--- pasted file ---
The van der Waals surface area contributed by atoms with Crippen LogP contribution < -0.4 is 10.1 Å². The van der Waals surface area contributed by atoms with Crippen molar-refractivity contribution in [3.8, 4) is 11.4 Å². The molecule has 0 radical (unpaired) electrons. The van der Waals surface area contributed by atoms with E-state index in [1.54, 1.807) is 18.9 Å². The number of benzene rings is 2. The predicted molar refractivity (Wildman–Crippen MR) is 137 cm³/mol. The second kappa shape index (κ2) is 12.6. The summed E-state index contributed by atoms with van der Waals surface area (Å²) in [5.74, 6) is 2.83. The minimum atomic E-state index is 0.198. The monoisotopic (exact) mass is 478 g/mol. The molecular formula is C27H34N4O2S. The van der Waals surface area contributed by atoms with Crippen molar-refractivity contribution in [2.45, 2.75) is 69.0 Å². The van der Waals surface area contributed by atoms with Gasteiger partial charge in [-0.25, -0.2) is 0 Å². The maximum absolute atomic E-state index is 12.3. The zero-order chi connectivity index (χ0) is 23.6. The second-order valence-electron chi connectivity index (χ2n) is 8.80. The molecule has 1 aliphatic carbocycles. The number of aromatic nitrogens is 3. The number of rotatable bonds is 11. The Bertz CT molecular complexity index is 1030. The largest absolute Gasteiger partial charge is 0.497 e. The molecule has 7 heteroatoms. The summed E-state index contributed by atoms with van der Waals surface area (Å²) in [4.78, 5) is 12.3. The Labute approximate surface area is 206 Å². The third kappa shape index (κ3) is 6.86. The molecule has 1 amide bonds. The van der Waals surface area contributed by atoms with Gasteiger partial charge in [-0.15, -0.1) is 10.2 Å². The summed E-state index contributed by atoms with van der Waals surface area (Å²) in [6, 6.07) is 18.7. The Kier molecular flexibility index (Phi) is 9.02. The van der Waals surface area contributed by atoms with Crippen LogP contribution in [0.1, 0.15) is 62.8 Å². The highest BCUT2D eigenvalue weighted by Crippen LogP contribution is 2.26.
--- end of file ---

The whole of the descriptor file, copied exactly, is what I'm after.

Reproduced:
The van der Waals surface area contributed by atoms with Crippen LogP contribution < -0.4 is 10.1 Å². The van der Waals surface area contributed by atoms with Crippen molar-refractivity contribution in [3.8, 4) is 11.4 Å². The molecule has 0 radical (unpaired) electrons. The van der Waals surface area contributed by atoms with E-state index in [1.54, 1.807) is 18.9 Å². The number of benzene rings is 2. The predicted molar refractivity (Wildman–Crippen MR) is 137 cm³/mol. The second kappa shape index (κ2) is 12.6. The summed E-state index contributed by atoms with van der Waals surface area (Å²) in [5.74, 6) is 2.83. The minimum atomic E-state index is 0.198. The monoisotopic (exact) mass is 478 g/mol. The molecular formula is C27H34N4O2S. The van der Waals surface area contributed by atoms with Crippen molar-refractivity contribution in [2.45, 2.75) is 69.0 Å². The van der Waals surface area contributed by atoms with Gasteiger partial charge in [-0.25, -0.2) is 0 Å². The maximum absolute atomic E-state index is 12.3. The zero-order chi connectivity index (χ0) is 23.6. The second-order valence-electron chi connectivity index (χ2n) is 8.80. The molecule has 1 aliphatic carbocycles. The number of aromatic nitrogens is 3. The number of rotatable bonds is 11. The Bertz CT molecular complexity index is 1030. The largest absolute Gasteiger partial charge is 0.497 e. The molecule has 7 heteroatoms. The summed E-state index contributed by atoms with van der Waals surface area (Å²) in [4.78, 5) is 12.3. The Labute approximate surface area is 206 Å². The third kappa shape index (κ3) is 6.86. The molecule has 1 amide bonds. The van der Waals surface area contributed by atoms with Gasteiger partial charge in [-0.15, -0.1) is 10.2 Å². The summed E-state index contributed by atoms with van der Waals surface area (Å²) in [6, 6.07) is 18.7. The Kier molecular flexibility index (Phi) is 9.02. The van der Waals surface area contributed by atoms with Crippen LogP contribution in [0.1, 0.15) is 62.8 Å². The highest BCUT2D eigenvalue weighted by Crippen LogP contribution is 2.26.